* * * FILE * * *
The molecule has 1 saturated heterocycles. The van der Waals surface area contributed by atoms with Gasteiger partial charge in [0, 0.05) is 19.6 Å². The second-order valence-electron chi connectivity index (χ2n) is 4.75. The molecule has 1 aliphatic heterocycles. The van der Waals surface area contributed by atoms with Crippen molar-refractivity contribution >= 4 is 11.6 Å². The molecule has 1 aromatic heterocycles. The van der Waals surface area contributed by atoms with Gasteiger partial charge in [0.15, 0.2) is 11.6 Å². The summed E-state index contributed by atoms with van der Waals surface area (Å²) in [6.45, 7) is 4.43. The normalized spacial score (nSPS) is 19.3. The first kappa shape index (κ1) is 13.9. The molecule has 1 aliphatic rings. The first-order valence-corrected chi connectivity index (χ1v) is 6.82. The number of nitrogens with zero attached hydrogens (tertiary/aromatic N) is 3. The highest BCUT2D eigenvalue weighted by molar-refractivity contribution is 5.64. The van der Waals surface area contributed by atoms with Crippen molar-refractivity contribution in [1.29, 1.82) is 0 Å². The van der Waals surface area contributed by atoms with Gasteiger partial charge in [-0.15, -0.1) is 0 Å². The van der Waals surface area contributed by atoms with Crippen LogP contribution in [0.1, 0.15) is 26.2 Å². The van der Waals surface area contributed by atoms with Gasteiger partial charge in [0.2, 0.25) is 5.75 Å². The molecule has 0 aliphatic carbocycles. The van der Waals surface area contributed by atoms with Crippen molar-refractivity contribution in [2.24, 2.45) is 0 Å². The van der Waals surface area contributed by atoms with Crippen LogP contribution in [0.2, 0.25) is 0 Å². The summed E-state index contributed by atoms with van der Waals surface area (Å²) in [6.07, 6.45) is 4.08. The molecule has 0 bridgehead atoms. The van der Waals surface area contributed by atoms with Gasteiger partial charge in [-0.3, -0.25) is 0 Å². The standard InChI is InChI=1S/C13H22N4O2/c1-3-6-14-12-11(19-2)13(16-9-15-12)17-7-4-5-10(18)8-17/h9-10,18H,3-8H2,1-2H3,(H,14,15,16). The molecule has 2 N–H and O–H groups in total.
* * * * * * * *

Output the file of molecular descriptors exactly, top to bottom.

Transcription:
The molecule has 1 saturated heterocycles. The van der Waals surface area contributed by atoms with Gasteiger partial charge in [0, 0.05) is 19.6 Å². The second-order valence-electron chi connectivity index (χ2n) is 4.75. The molecule has 1 aliphatic heterocycles. The van der Waals surface area contributed by atoms with Crippen molar-refractivity contribution >= 4 is 11.6 Å². The molecule has 1 aromatic heterocycles. The van der Waals surface area contributed by atoms with Gasteiger partial charge in [0.15, 0.2) is 11.6 Å². The summed E-state index contributed by atoms with van der Waals surface area (Å²) in [6.45, 7) is 4.43. The normalized spacial score (nSPS) is 19.3. The first kappa shape index (κ1) is 13.9. The molecule has 1 aliphatic rings. The first-order valence-corrected chi connectivity index (χ1v) is 6.82. The number of nitrogens with zero attached hydrogens (tertiary/aromatic N) is 3. The highest BCUT2D eigenvalue weighted by molar-refractivity contribution is 5.64. The van der Waals surface area contributed by atoms with Crippen molar-refractivity contribution in [1.29, 1.82) is 0 Å². The van der Waals surface area contributed by atoms with Gasteiger partial charge in [-0.15, -0.1) is 0 Å². The van der Waals surface area contributed by atoms with Crippen LogP contribution in [0.1, 0.15) is 26.2 Å². The van der Waals surface area contributed by atoms with Gasteiger partial charge in [0.2, 0.25) is 5.75 Å². The molecule has 0 aliphatic carbocycles. The van der Waals surface area contributed by atoms with Crippen molar-refractivity contribution in [2.24, 2.45) is 0 Å². The van der Waals surface area contributed by atoms with Crippen LogP contribution in [0.2, 0.25) is 0 Å². The summed E-state index contributed by atoms with van der Waals surface area (Å²) in [6.07, 6.45) is 4.08. The molecule has 0 bridgehead atoms. The van der Waals surface area contributed by atoms with Gasteiger partial charge in [-0.3, -0.25) is 0 Å². The standard InChI is InChI=1S/C13H22N4O2/c1-3-6-14-12-11(19-2)13(16-9-15-12)17-7-4-5-10(18)8-17/h9-10,18H,3-8H2,1-2H3,(H,14,15,16). The molecule has 2 N–H and O–H groups in total.